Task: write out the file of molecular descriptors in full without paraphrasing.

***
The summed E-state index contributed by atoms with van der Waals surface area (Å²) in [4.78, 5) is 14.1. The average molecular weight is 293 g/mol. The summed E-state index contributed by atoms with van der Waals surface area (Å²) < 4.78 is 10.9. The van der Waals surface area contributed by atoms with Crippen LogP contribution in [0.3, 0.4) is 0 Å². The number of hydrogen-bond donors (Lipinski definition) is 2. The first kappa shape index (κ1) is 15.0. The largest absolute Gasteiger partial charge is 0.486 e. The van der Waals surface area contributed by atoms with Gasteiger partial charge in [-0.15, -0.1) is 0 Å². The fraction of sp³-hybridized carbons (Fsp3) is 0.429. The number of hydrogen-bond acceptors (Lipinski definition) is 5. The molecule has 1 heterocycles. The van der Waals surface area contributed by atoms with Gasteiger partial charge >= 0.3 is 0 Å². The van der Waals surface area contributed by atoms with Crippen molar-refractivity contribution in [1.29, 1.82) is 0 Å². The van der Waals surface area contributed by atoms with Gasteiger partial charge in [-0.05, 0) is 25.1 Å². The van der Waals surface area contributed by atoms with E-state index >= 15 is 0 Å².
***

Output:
The summed E-state index contributed by atoms with van der Waals surface area (Å²) in [4.78, 5) is 14.1. The average molecular weight is 293 g/mol. The summed E-state index contributed by atoms with van der Waals surface area (Å²) < 4.78 is 10.9. The van der Waals surface area contributed by atoms with Crippen LogP contribution in [0.3, 0.4) is 0 Å². The number of hydrogen-bond donors (Lipinski definition) is 2. The first kappa shape index (κ1) is 15.0. The largest absolute Gasteiger partial charge is 0.486 e. The van der Waals surface area contributed by atoms with Gasteiger partial charge in [-0.15, -0.1) is 0 Å². The fraction of sp³-hybridized carbons (Fsp3) is 0.429. The number of hydrogen-bond acceptors (Lipinski definition) is 5. The molecule has 1 heterocycles. The van der Waals surface area contributed by atoms with Gasteiger partial charge >= 0.3 is 0 Å². The van der Waals surface area contributed by atoms with Crippen molar-refractivity contribution in [1.29, 1.82) is 0 Å². The van der Waals surface area contributed by atoms with Gasteiger partial charge in [-0.05, 0) is 25.1 Å². The van der Waals surface area contributed by atoms with E-state index >= 15 is 0 Å².